We were all faced with a new and uncharted reality as we swapped the office for Zoom, Microsoft Teams and BlueJeans (amongst others) last year. But while remote working was a change of scenery for most office workers, IT teams faced a fundamental change of their entire operation and industry landscape.

IT security systems were overhauled, new platforms rolled out to thousands of employees, and new protocols developed to keep employees and company information safe from proliferating cybercrime.

Our new remote reality has made robust and secure IT systems within a business more essential than ever. As a result, IT investment has quickly shifted up finance leaders’ agenda and become a key budget priority.

In our recent Finance Leaders Outlook report, 74% of US and 72% of UK finance leaders indicated that IT investment had risen significantly as a budget priority as a result of the pandemic. And when quizzed on where IT would sit as a budget priority in 2021, 22% said that it would be their primary budget focus for the year ahead, more than any other spending category.

So as CFOs turn their attention more closely to IT as we look ahead to normality, what are some of the key trends in investment that lie ahead?

Cloud will dominate

IT leaders have turned in droves to cloud computing over the past year, and cloud was one of a few areas in which investment grew in 2020 as CIOs looked to flexible data solutions as a way to get bang for their buck.

A year of intense volatility and fluctuating demand highlighted the value of flexible data solutions offered through the cloud. For businesses that had already fully transitioned to the cloud as the pandemic took hold, this flexibility was a key driver of cost efficiency.

Cloud solutions have also played a key role in facilitating remote working, and the pandemic has been the kickstart that many businesses needed to begin to make the transition to the cloud for the longer term.

With volatility and remote working expected to continue for the foreseeable future, cloud will be seen as a crucial part of any businesses’ strategy and continue to attract investment.

Unified communications

Communication channels have been more essential than ever over the past year as employees were forced away from the office en masse. Corporate communications pivoted last year to increase investment in remote working communication platforms and to provide flexibility.

Meanwhile, existing (and expensive) contracts have continued to roll on in the background, costing businesses huge amounts while only being used intermittently by individual parts of the business. Some of the clients we work with for instance have rolled out a business communications platform to their remote workforce, while also paying for expensive legacy  communication services.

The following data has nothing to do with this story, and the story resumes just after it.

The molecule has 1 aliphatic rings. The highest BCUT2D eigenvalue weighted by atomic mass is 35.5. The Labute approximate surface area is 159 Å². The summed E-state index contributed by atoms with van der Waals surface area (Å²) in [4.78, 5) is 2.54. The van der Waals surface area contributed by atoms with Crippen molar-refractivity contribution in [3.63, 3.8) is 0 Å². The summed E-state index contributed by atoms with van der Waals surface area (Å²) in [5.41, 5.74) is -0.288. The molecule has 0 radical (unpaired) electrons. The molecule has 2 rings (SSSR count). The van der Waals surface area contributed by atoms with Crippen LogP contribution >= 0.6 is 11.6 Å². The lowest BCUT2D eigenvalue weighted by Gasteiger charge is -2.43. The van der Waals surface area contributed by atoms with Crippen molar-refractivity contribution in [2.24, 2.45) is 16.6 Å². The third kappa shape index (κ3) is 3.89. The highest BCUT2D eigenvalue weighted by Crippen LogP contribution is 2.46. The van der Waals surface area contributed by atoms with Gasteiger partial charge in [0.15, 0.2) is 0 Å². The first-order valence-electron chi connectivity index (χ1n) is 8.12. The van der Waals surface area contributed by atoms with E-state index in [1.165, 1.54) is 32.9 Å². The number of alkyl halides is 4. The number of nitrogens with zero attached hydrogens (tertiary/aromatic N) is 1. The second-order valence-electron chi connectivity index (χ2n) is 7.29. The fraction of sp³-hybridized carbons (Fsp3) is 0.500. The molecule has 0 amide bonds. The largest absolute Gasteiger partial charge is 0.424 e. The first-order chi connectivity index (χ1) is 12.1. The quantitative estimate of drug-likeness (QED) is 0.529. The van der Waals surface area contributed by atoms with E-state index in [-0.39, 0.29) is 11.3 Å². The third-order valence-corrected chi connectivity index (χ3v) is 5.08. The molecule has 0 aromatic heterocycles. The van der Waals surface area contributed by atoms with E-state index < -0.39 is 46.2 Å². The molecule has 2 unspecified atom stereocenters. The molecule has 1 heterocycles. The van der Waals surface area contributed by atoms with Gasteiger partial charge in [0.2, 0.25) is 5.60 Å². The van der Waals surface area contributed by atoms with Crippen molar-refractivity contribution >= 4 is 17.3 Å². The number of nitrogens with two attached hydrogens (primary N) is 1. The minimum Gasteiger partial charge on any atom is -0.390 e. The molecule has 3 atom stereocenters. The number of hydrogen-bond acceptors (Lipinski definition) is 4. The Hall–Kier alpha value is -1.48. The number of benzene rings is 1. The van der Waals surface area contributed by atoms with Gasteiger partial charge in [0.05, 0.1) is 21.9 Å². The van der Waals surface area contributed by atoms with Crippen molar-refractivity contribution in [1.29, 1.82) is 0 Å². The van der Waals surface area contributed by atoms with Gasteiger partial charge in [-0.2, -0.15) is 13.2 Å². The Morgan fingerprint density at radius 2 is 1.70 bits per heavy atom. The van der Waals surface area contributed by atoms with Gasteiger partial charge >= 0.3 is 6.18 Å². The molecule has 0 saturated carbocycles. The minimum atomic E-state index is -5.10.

This has highlighted huge inefficiencies in corporate spend, and businesses have looked to unify their communications strategy as a result. For procurement professionals like us, this has been a case of implementing the fundamentals – identify inefficiencies, unify contracts and optimise spend.

We have helped our clients cut inefficient contracts loose and focus on those that support the future strategy

Cybersecurity

Given the pace that businesses implemented remote working solutions last year, robust cybersecurity solutions have not always been enabled and businesses have been more vulnerable to cyberattacks than ever.

Investing in Cybersecurity solutions to protect against this has therefore been one of the key trends of the last year. With hybrid and remote working expected to continue, this will be a trend that we expect to dominate CIO and CFOs agenda for some time to come.

Supply chain and supplier monitoring technology

The volatility of the last year has had an historic impact on the structure and vulnerability of supply chains.

As a result, one of the key trends in IT investment over the past year has been supplier monitoring IT solutions. This technology is offering businesses a crucial snapshot into the performance and stability of their suppliers and allowing them to audit supplier performance on an ongoing basis. As volatility continues, these solutions allow businesses to quickly identify weaknesses and address them as they arise, rather than see one link of the chain falter and the entire chain rupture as a result.

It is perhaps no surprise then that in our Finance Leaders Outlook report, supplier management technology was identified as the most common tactic deployed by U.S. finance leaders to increase the resilience of their supplier base, with 53% indicating that they had introduced these solutions this year.

And this technology is offering businesses more benefits than one. Increasingly companies are becoming hyper aware of the ethical dangers of a lack of visibility in the supply chain. Supplier management IT solutions are allowing businesses to monitor the ethical practice of their suppliers and introduce solutions, for example, that allow factory workers to report on their working conditions.  

IT investment will continue to rise

The pandemic has highlighted the fundamental role that robust IT systems and smart IT investment play in overall business performance. While workers will begin to return to the office this year in some form, we expect a hybrid working reality to dominate, and continued IT investment will continue to underpin this.

The past year may have catapulted IT to the top of businesses’ budget priorities, but now it is here to stay.

Proxima’s Finance Leaders Outlook 2021 Report looks into six key items on Finance Leaders’ agendas. Click below to download the report.

Proxima Finance Leaders Outlook 2021 report - download now

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